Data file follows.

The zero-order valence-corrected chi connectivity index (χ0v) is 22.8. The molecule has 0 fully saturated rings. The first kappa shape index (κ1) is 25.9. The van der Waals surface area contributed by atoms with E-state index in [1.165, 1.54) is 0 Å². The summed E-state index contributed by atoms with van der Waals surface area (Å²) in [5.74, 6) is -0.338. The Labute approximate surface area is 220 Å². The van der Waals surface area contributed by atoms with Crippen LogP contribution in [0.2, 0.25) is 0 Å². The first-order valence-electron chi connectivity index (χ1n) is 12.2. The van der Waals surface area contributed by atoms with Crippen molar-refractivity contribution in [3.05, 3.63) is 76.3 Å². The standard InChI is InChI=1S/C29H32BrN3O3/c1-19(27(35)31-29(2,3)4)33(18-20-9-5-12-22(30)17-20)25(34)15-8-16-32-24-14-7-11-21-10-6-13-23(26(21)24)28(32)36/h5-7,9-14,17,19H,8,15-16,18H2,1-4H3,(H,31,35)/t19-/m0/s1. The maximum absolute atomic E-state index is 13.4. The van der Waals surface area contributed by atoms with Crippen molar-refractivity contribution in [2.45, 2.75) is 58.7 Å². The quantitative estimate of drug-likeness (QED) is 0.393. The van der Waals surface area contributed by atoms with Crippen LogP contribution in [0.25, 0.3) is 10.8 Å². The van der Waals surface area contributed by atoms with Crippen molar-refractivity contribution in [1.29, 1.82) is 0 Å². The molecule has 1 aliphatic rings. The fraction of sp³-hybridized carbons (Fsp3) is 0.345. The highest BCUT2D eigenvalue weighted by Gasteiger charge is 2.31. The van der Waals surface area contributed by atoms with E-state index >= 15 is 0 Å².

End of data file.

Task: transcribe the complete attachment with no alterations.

The zero-order valence-corrected chi connectivity index (χ0v) is 22.8. The molecule has 0 fully saturated rings. The first kappa shape index (κ1) is 25.9. The van der Waals surface area contributed by atoms with E-state index in [1.165, 1.54) is 0 Å². The summed E-state index contributed by atoms with van der Waals surface area (Å²) in [5.74, 6) is -0.338. The Labute approximate surface area is 220 Å². The van der Waals surface area contributed by atoms with Crippen LogP contribution in [0.2, 0.25) is 0 Å². The first-order valence-electron chi connectivity index (χ1n) is 12.2. The van der Waals surface area contributed by atoms with Crippen molar-refractivity contribution in [3.05, 3.63) is 76.3 Å². The standard InChI is InChI=1S/C29H32BrN3O3/c1-19(27(35)31-29(2,3)4)33(18-20-9-5-12-22(30)17-20)25(34)15-8-16-32-24-14-7-11-21-10-6-13-23(26(21)24)28(32)36/h5-7,9-14,17,19H,8,15-16,18H2,1-4H3,(H,31,35)/t19-/m0/s1. The maximum absolute atomic E-state index is 13.4. The van der Waals surface area contributed by atoms with Crippen molar-refractivity contribution in [2.45, 2.75) is 58.7 Å². The quantitative estimate of drug-likeness (QED) is 0.393. The van der Waals surface area contributed by atoms with Crippen LogP contribution in [0.25, 0.3) is 10.8 Å². The van der Waals surface area contributed by atoms with Crippen molar-refractivity contribution in [1.29, 1.82) is 0 Å². The molecule has 1 aliphatic rings. The fraction of sp³-hybridized carbons (Fsp3) is 0.345. The highest BCUT2D eigenvalue weighted by Gasteiger charge is 2.31. The van der Waals surface area contributed by atoms with E-state index >= 15 is 0 Å².